Earlier I said it’s not enough to provide an excellent service. It gets worse. True excellence cannot be a hit or miss thing. Developing repeat business demands delivering an absolutely consistent experience. Notice I didn’t say a consistent quality wash, but experience. That means a predictable wait time, predictable amenities, predictable staff interaction, predictable everything. When something breaks, all necessary repairs must be completed within a 24-hour period. It may not happen overnight, but your ability to execute this step will form the foundation or your customer retention program.


It’s hard to build repeat business if you don’t know who your regular customers are and what they value most. In the example above I mentioned your staff recognizing a regular customer who washes every week with your base package, but in reality, how would they know that? True, some of your best managers and employees will know your best customers, but that isn’t reliable enough for our purposes. Equally true is that many operators build washes in communities they are familiar with and know very well. That too falls apart since spending every waking moment, at a single wash, for the rest of your life, isn’t the investment dream you probably had in mind upon entering the industry.

That leads us to automation in some form, and the options are endless. I don’t have space in this column to review the pros and cons of RFID tags, license plate tracking, VIP cards, club member decals, or any of the other tools readily available. Any of them can do the job; that isn’t the problem. Many locations even have some form of a tracking system already available, underutilized, or forgotten about. The problem is that tracking customers and collecting data requires relentless training and management. Make the decision to get this done and you’ll have a foundation from which to build customer loyalty while increasing the revenue and value of your business.


The very definition of a repeat customer is someone that you get to know. If you’ve ever gone up to a service counter, and an employee greets you by name, you know how powerful that can be. If they remember a personal detail about you, whether it’s a favorite beverage you frequently order, or the type of car you’re bringing in for service, you have a powerful competitive advantage that’s very difficult to beat.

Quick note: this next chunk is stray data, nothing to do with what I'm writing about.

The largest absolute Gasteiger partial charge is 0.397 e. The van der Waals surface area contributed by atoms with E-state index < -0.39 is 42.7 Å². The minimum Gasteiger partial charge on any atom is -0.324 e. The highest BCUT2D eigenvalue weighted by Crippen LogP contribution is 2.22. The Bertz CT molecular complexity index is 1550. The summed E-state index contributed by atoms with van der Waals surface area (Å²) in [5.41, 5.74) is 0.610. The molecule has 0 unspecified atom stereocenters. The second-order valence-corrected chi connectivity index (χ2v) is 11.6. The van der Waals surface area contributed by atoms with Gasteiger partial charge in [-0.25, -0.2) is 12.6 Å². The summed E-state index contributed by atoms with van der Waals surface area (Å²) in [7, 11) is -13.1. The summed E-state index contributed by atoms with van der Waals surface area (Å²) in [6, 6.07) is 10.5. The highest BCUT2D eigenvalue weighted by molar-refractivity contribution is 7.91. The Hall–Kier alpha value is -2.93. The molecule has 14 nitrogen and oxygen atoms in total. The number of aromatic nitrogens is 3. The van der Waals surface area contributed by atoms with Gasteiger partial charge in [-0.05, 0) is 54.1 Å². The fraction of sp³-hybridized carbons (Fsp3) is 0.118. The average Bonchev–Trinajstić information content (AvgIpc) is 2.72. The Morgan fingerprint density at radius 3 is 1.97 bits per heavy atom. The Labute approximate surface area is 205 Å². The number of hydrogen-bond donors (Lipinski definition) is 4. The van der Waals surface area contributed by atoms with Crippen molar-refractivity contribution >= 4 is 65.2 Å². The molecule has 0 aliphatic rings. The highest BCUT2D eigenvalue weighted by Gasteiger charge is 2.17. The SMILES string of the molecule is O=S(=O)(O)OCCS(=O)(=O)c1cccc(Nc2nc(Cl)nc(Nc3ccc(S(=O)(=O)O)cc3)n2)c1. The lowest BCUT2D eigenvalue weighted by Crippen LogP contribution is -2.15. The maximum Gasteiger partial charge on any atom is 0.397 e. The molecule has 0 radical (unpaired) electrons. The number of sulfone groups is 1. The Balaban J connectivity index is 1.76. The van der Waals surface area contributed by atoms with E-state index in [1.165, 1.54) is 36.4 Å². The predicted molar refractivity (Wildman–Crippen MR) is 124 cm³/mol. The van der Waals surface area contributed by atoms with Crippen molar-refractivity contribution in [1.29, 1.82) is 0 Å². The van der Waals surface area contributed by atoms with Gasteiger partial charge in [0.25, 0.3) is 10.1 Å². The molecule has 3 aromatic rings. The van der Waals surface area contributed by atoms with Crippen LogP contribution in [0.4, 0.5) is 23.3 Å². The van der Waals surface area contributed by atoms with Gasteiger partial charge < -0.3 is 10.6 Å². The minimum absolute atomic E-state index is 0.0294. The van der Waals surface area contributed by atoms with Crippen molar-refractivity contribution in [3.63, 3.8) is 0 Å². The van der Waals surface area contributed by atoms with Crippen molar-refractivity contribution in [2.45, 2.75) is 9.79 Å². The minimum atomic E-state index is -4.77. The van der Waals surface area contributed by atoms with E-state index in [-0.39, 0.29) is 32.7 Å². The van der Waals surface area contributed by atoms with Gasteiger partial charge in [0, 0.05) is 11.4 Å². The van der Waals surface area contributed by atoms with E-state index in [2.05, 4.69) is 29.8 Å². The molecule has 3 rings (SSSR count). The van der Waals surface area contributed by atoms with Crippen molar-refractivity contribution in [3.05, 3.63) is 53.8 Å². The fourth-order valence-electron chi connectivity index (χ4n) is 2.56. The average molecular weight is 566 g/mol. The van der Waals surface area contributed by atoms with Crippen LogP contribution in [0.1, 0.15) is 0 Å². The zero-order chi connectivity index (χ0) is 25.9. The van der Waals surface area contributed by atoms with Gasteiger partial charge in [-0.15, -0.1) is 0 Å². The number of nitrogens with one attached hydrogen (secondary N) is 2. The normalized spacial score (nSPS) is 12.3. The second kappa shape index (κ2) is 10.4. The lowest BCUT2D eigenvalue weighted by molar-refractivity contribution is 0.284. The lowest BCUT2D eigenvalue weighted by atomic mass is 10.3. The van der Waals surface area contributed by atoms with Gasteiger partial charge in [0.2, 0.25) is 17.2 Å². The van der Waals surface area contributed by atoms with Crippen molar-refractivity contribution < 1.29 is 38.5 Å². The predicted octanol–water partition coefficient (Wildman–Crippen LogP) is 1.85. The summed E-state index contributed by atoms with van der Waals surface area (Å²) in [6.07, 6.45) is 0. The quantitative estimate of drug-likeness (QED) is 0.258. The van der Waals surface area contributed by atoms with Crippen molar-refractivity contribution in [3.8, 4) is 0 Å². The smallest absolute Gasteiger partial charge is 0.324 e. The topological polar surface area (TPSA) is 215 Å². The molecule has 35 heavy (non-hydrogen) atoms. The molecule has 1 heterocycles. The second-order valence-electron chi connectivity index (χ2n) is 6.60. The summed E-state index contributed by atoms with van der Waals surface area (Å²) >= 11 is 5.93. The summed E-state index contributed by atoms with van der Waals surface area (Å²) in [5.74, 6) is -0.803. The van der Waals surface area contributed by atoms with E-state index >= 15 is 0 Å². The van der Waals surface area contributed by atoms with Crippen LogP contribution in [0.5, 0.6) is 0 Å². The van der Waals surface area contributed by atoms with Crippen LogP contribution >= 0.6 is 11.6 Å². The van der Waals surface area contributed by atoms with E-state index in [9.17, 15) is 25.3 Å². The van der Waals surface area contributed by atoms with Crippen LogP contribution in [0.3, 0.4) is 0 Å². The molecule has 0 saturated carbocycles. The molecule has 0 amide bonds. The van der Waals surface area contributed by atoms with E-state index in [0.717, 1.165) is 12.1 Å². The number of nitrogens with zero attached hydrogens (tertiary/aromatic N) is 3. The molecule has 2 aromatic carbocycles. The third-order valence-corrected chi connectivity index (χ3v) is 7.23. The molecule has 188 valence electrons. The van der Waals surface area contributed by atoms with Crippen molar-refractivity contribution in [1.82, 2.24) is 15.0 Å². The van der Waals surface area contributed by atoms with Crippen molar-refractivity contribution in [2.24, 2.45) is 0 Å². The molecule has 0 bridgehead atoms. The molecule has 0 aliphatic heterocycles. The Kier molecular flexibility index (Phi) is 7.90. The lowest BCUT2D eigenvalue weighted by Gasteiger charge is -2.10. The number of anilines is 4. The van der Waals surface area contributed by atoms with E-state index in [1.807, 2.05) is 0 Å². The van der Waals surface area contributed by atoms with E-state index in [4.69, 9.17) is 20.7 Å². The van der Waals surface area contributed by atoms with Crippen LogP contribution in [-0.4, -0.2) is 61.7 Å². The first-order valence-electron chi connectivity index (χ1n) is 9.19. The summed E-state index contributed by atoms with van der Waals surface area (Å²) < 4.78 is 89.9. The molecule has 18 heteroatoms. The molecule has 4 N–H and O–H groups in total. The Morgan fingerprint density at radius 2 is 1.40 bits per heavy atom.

Like the tools available to track customers, the options to stay in contact are plentiful, and cheap. We often tend to think about staying in contact with customers in terms of sending things to them with an incentive to visit our wash. A coupon, for example, whether sent via e-mail, mail, or social media, is still a coupon. Don’t limit yourself. Remember the fourth step to keep it personal. Today’s technology may make it easy to send out thousands of coupons at the push of button, but it also gives you ways to stay in contact indirectly that are equally valuable. Let followers on social media know about the latest equipment or chemical changes you’ve made and how excited you are about the results. Write blog posts about your latest charity activities. Leverage today’s technology to keep it personal.

One detailer I know, at the end of each day, writes a short message to each client they did work for that day. Just a quick note thanking them, with a personal reference to something they talked about. He doesn’t send it immediately, but schedules it to go out in two weeks (search online for “delay e-mail delivery”). Ask yourself, do you think you could steal his customers with any form of discount that you could afford to offer? If not, then get working.

Washing cars for over 30 years, Anthony Analetto serves as president of SONNY’S The CarWash Factory, creator of the Original Xtreme-Xpress Mini-Tunnel, and the largest manufacturer of conveyorized car wash equipment, parts, and supplies in the world. He can be reached at or at (800) 327-8723 ext 104.